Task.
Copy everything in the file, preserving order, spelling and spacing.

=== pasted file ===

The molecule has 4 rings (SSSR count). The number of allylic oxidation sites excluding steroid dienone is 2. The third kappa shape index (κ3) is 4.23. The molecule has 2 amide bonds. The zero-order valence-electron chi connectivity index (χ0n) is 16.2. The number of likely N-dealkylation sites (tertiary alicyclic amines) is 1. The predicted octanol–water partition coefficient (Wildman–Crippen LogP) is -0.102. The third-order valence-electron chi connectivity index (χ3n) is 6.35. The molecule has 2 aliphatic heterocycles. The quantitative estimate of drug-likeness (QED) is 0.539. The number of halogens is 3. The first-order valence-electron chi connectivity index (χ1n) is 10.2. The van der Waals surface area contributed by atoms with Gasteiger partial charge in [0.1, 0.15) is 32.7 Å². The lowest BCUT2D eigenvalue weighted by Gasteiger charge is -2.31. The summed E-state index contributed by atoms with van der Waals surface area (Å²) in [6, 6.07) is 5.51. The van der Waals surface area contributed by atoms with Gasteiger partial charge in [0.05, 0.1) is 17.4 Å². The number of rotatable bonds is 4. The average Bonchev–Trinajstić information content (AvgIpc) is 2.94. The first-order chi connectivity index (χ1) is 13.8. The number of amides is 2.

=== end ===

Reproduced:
The molecule has 4 rings (SSSR count). The number of allylic oxidation sites excluding steroid dienone is 2. The third kappa shape index (κ3) is 4.23. The molecule has 2 amide bonds. The zero-order valence-electron chi connectivity index (χ0n) is 16.2. The number of likely N-dealkylation sites (tertiary alicyclic amines) is 1. The predicted octanol–water partition coefficient (Wildman–Crippen LogP) is -0.102. The third-order valence-electron chi connectivity index (χ3n) is 6.35. The molecule has 2 aliphatic heterocycles. The quantitative estimate of drug-likeness (QED) is 0.539. The number of halogens is 3. The first-order valence-electron chi connectivity index (χ1n) is 10.2. The van der Waals surface area contributed by atoms with Gasteiger partial charge in [0.1, 0.15) is 32.7 Å². The lowest BCUT2D eigenvalue weighted by Gasteiger charge is -2.31. The summed E-state index contributed by atoms with van der Waals surface area (Å²) in [6, 6.07) is 5.51. The van der Waals surface area contributed by atoms with Gasteiger partial charge in [0.05, 0.1) is 17.4 Å². The number of rotatable bonds is 4. The average Bonchev–Trinajstić information content (AvgIpc) is 2.94. The first-order chi connectivity index (χ1) is 13.8. The number of amides is 2.